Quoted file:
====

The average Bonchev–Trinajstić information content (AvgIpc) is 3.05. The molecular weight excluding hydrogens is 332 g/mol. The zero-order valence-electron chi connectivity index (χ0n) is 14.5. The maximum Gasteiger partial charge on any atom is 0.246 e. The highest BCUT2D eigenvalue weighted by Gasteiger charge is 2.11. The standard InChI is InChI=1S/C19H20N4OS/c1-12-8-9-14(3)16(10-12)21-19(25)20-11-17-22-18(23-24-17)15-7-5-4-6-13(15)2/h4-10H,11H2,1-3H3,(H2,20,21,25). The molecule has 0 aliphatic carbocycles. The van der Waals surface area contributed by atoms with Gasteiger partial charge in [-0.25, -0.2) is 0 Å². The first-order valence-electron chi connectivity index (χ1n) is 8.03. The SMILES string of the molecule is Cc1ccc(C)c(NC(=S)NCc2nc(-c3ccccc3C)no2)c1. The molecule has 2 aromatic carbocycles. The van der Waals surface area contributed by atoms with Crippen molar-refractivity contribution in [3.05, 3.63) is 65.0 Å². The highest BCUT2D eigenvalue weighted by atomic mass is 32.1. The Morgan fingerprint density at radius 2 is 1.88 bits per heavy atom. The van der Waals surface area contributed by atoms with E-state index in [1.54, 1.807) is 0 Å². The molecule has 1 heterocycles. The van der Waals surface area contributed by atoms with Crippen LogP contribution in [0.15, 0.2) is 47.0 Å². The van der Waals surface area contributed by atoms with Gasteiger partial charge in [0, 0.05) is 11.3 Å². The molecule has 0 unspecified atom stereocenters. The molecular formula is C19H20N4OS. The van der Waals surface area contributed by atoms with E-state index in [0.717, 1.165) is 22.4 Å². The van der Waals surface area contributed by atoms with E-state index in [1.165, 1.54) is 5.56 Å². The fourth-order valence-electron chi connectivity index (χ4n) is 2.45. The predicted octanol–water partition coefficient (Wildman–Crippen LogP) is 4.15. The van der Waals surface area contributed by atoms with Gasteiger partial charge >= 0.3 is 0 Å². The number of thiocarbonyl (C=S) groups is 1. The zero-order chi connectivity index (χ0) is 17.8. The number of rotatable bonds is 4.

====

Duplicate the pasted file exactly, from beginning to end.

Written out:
The average Bonchev–Trinajstić information content (AvgIpc) is 3.05. The molecular weight excluding hydrogens is 332 g/mol. The zero-order valence-electron chi connectivity index (χ0n) is 14.5. The maximum Gasteiger partial charge on any atom is 0.246 e. The highest BCUT2D eigenvalue weighted by Gasteiger charge is 2.11. The standard InChI is InChI=1S/C19H20N4OS/c1-12-8-9-14(3)16(10-12)21-19(25)20-11-17-22-18(23-24-17)15-7-5-4-6-13(15)2/h4-10H,11H2,1-3H3,(H2,20,21,25). The molecule has 0 aliphatic carbocycles. The van der Waals surface area contributed by atoms with Gasteiger partial charge in [-0.25, -0.2) is 0 Å². The first-order valence-electron chi connectivity index (χ1n) is 8.03. The SMILES string of the molecule is Cc1ccc(C)c(NC(=S)NCc2nc(-c3ccccc3C)no2)c1. The molecule has 2 aromatic carbocycles. The van der Waals surface area contributed by atoms with Crippen molar-refractivity contribution in [3.05, 3.63) is 65.0 Å². The highest BCUT2D eigenvalue weighted by atomic mass is 32.1. The Morgan fingerprint density at radius 2 is 1.88 bits per heavy atom. The van der Waals surface area contributed by atoms with E-state index in [1.54, 1.807) is 0 Å². The molecule has 1 heterocycles. The van der Waals surface area contributed by atoms with Crippen LogP contribution in [0.15, 0.2) is 47.0 Å². The van der Waals surface area contributed by atoms with Gasteiger partial charge in [0, 0.05) is 11.3 Å². The molecule has 0 unspecified atom stereocenters. The molecular formula is C19H20N4OS. The van der Waals surface area contributed by atoms with E-state index in [0.717, 1.165) is 22.4 Å². The van der Waals surface area contributed by atoms with E-state index in [1.165, 1.54) is 5.56 Å². The fourth-order valence-electron chi connectivity index (χ4n) is 2.45. The predicted octanol–water partition coefficient (Wildman–Crippen LogP) is 4.15. The van der Waals surface area contributed by atoms with Gasteiger partial charge >= 0.3 is 0 Å². The number of thiocarbonyl (C=S) groups is 1. The zero-order chi connectivity index (χ0) is 17.8. The number of rotatable bonds is 4.